It took me a long time to get here. Believe me, I had my own narrow points of views. And it's never a kumbaya moment. One of the things we learn is there's no kumbaya moment. It's individuals. You'll find great individuals. I love my nieces. Why? Because they're really smart, they're intellectual. They are going at school like they're just cracking open a nut and their minds are just these powerful tools, just like me. They're not following what I did. I'm not a mathematician, but you can just see the joy and the study and the focus. I certainly love that.

C.M. Mayo: I can relate to that very much because, as you know, I married a Mexican and live in Mexico. I think living abroad definitely changes you. Marrying someone from a different background definitely opens up your mind very broadly.

Sergio Troncoso: Can I ask you a question? Why are some people like that? Why do some people say let's try this differently? Let's go live abroad. Let's go look at this religion. I may not adopt it but I just want to see. And other people don't want to leave their little home, their little community. Some are cerrados, as I would say in Spanish, they're close-minded. Is that just a function of character you think?

C.M. Mayo: I think it's stressful to consider new things. And it's very stressful to live in ambiguity where you say, well, I don't know. I meet this person and as you were saying, don't judge people. So you meet this person and you think, oh, that's a Chicano or that's an African-American and I've got that all figured out. But to stand back and say, well, OK... they look this way, but maybe I'm wrong about them. You know, I'm sure somebody who just met one of your nieces on the street would never guess that their mother was from El Paso and their father was from Iran. They just wouldn't guess that. People don't necessarily walk around with full information on their forehead! Not knowing, living in ambiguity is…knowing how to live in ambiguity and how to stay open and at the same time navigate the world, I think it's stressful. I think it's hard for people. And so it's just much easier to have certainty. It's just emotionally, psychologically easier, and so people do what's easy.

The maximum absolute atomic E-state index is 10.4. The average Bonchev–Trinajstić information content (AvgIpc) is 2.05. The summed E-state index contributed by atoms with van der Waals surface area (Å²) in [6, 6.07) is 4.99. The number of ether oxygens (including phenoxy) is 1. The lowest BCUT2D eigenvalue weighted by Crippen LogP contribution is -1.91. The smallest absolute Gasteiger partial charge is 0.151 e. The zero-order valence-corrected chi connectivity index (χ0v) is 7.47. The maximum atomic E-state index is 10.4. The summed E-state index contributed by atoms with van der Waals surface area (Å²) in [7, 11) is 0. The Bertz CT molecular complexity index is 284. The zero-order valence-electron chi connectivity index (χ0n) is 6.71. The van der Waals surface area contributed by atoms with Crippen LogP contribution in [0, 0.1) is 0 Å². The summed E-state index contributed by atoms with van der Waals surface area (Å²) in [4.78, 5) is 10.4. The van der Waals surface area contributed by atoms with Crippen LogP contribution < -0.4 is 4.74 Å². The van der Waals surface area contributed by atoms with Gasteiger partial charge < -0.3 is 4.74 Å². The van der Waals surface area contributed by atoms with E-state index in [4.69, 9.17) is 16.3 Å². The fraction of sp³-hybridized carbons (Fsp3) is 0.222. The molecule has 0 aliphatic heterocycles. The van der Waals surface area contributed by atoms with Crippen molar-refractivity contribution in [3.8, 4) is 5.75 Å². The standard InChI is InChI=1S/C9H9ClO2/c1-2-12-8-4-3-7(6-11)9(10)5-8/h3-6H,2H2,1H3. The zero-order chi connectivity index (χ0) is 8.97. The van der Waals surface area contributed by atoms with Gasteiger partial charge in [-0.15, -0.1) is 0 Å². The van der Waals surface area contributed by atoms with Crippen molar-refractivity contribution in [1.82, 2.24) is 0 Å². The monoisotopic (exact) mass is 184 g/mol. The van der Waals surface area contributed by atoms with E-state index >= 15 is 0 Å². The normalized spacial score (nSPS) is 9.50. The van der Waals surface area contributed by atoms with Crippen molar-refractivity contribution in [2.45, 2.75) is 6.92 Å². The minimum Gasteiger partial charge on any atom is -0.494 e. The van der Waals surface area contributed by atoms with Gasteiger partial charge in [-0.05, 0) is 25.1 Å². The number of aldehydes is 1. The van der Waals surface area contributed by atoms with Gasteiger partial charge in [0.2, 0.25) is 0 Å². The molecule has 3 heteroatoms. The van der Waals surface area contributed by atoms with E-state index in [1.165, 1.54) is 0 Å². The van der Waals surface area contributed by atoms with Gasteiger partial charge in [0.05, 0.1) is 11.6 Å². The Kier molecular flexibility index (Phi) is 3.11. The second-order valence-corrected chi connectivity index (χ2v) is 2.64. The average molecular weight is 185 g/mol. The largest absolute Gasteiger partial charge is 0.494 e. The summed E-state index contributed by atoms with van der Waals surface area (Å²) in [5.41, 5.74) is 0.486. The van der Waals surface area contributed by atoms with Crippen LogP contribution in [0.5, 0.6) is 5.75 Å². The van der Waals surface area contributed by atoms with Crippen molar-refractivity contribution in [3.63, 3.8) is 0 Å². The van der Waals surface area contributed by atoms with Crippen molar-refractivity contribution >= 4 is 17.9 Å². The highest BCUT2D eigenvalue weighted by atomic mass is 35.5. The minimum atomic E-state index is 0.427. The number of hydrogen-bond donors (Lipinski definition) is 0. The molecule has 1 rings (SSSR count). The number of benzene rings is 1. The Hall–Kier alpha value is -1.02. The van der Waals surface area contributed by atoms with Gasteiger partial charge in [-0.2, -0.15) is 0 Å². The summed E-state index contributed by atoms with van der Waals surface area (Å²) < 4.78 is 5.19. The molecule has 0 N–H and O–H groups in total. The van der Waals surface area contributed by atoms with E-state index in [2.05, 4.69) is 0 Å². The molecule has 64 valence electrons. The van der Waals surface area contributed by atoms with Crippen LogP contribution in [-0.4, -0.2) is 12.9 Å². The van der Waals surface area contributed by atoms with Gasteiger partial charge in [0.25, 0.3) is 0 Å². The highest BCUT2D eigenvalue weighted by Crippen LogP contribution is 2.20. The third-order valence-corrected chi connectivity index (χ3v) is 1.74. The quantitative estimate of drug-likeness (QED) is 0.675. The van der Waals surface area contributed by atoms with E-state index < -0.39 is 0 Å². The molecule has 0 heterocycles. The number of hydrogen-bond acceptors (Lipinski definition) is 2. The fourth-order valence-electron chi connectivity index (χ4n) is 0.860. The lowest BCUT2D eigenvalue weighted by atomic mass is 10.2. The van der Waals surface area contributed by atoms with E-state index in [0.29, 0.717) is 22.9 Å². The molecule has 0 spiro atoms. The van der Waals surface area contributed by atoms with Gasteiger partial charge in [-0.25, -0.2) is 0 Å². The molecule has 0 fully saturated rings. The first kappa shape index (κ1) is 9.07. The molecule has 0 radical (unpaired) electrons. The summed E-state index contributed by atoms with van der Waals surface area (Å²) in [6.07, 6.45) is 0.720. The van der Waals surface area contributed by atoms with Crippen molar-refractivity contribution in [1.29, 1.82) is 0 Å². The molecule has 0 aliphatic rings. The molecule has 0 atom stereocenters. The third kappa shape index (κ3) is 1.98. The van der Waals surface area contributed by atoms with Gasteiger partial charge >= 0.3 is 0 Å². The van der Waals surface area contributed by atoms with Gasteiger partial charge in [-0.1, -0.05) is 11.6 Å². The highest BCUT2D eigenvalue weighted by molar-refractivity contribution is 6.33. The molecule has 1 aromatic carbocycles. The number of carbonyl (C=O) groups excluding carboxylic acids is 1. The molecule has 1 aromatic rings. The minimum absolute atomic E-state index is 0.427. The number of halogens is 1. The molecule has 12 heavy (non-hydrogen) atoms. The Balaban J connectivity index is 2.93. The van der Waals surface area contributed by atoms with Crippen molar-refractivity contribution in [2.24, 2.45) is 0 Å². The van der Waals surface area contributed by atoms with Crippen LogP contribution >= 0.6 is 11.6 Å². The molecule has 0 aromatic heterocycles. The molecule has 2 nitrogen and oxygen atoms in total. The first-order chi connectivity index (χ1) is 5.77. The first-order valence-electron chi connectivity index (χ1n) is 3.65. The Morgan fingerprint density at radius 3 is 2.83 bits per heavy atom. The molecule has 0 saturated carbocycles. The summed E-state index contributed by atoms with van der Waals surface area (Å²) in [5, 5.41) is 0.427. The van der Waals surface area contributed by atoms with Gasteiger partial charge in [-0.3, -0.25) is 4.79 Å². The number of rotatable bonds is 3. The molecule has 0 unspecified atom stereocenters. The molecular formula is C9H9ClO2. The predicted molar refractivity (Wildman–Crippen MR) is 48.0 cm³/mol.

Sergio Troncoso: I think you're right. I think a lot of it has to do with the kind of parents you have. I mean, I have parents who were very traditional Mexican parents but when I wanted to go to Harvard…they didn't even know how to apply to a student loan. I thought Harvard was near Chicago when I was a kid in Ysleta. I had no clue, but they said, try it. They said go ahead. If you can do it we'll scrape up whatever money we can and we'll send it to you but you'll have to do most of it on your own.

Next door to us were Mexican parents just like my parents who said, "Oh, m'ija, don't go." We're going to hug you so tightly that we're going to choke you. You're never going to go beyond this street.

Why are some parents saying, "try it, go do it! I don't know what it is. I don't know what Harvard is or Yale is or this other world but give it a whirl." And other parents…I think they're forms of love. My parents allowed us to go because they loved us.

Just like when I was a 12-year-old and I biked 15 miles through Alameda Street in El Paso, most 12-year-olds don't do that. But my parents said as long as you don't get killed and take dimes. At that point, you put dimes in the [phones]…there were no cell phones. Do it. Try it. I think my parents taught us to give it a shot. You know, go and try this, to their detriment in a way because some of the kids never came back. On the other hand, I think they said this is how we want to run our family. I notice that, too, in Jewish communities, in Muslim communities there are some parents who say, "Go try that, even if it's different from us. Go explore that. That's okay, that's actually good."